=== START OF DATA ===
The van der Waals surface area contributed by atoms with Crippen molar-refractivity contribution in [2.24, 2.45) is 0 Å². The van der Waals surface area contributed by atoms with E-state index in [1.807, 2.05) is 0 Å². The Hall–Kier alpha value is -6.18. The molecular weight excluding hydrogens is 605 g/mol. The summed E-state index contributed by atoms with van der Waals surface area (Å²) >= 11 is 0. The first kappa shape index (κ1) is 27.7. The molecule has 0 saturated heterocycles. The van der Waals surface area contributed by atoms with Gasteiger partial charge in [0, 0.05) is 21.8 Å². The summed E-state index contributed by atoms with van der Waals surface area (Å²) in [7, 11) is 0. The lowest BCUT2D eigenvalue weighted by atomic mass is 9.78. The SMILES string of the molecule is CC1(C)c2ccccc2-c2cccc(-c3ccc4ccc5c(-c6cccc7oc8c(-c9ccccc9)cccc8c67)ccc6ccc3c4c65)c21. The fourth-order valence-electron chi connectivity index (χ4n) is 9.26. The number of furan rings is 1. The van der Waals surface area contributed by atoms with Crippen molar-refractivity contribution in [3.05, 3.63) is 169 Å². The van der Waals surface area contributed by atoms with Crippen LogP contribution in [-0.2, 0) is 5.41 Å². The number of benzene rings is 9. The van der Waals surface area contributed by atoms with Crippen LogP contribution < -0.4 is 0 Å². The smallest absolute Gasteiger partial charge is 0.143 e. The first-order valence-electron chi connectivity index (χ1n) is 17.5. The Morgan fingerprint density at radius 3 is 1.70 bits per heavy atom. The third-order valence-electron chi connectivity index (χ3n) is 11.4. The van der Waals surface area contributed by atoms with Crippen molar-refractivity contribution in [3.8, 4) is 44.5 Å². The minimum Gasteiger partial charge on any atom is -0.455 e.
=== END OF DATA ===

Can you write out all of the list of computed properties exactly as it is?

The van der Waals surface area contributed by atoms with Crippen molar-refractivity contribution in [2.24, 2.45) is 0 Å². The van der Waals surface area contributed by atoms with E-state index in [1.807, 2.05) is 0 Å². The Hall–Kier alpha value is -6.18. The molecular weight excluding hydrogens is 605 g/mol. The summed E-state index contributed by atoms with van der Waals surface area (Å²) >= 11 is 0. The first kappa shape index (κ1) is 27.7. The molecule has 0 saturated heterocycles. The van der Waals surface area contributed by atoms with Gasteiger partial charge in [0, 0.05) is 21.8 Å². The summed E-state index contributed by atoms with van der Waals surface area (Å²) in [7, 11) is 0. The lowest BCUT2D eigenvalue weighted by atomic mass is 9.78. The SMILES string of the molecule is CC1(C)c2ccccc2-c2cccc(-c3ccc4ccc5c(-c6cccc7oc8c(-c9ccccc9)cccc8c67)ccc6ccc3c4c65)c21. The fourth-order valence-electron chi connectivity index (χ4n) is 9.26. The number of furan rings is 1. The van der Waals surface area contributed by atoms with Crippen molar-refractivity contribution in [3.05, 3.63) is 169 Å². The van der Waals surface area contributed by atoms with Crippen LogP contribution in [-0.2, 0) is 5.41 Å². The number of benzene rings is 9. The van der Waals surface area contributed by atoms with Crippen LogP contribution < -0.4 is 0 Å². The smallest absolute Gasteiger partial charge is 0.143 e. The first-order valence-electron chi connectivity index (χ1n) is 17.5. The Morgan fingerprint density at radius 3 is 1.70 bits per heavy atom. The third-order valence-electron chi connectivity index (χ3n) is 11.4. The van der Waals surface area contributed by atoms with Crippen molar-refractivity contribution in [3.8, 4) is 44.5 Å². The minimum Gasteiger partial charge on any atom is -0.455 e.